The main reason is that the unused codes reserved for future use are not, and a new part
is required to make use of them. I think this is a mistake. I think it is better to tell
the user he has an unrecognized code than that he has an unrecognized encoding.
> -----Original Message-----
> From: Rick McGowan [mailto:email@example.com]
> Sent: Saturday, March 25, 2000 9:20 AM
> To: Unicode List
> Subject: RE: CP1252 under Unix
> Chris Pratley said...
> > I do not see many new character encodings being defined these days,
> > do you?
> All the new character encodings I see are coming out of The Standards Body:
> ISO is the biggest modern culprit in the race to produce yet more different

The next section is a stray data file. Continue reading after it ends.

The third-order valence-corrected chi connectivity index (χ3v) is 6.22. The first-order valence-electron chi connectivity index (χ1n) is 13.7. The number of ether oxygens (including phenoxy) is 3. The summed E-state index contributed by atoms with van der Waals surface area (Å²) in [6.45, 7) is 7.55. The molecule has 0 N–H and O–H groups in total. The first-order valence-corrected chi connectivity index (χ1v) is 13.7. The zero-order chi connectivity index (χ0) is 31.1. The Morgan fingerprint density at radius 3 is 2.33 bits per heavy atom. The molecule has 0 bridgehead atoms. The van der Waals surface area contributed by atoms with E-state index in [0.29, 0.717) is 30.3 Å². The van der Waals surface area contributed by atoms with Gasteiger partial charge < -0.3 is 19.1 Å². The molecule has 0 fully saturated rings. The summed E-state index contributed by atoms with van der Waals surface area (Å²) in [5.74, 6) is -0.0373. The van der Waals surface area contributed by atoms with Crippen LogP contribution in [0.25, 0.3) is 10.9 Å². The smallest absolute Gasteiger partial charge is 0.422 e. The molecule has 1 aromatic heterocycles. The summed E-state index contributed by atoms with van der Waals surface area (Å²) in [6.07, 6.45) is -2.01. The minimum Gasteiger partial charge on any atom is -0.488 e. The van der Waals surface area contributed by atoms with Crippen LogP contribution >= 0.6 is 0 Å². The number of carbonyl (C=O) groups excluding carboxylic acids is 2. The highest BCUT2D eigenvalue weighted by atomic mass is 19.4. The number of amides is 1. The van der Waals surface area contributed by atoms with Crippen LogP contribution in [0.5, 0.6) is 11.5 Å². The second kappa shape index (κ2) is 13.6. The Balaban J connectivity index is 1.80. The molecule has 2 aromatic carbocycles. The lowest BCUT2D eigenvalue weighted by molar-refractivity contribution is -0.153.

> character encodings... presumably an infinite number of new parts of 8859
> will be forthcoming, all of which are incredible time sinks.
> In the real world of companies that are producing software and trying to
> interoperate with everyone else, nobody wants anything to do with new
> character encodings. Not from where I can see. At one time they may have
> been an advantage, but not anymore.
> > if cp-1252 on the net is such a problem for Unix (Mac?) users,
> > no one is rushing to fix the browsing experience
> Hey, I'm running Unix... As far as CP-1252, the one and only problem that I
> *ever* see with it (again, from where I sit) is that it is most often
> identified as 8859-1, but isn't.
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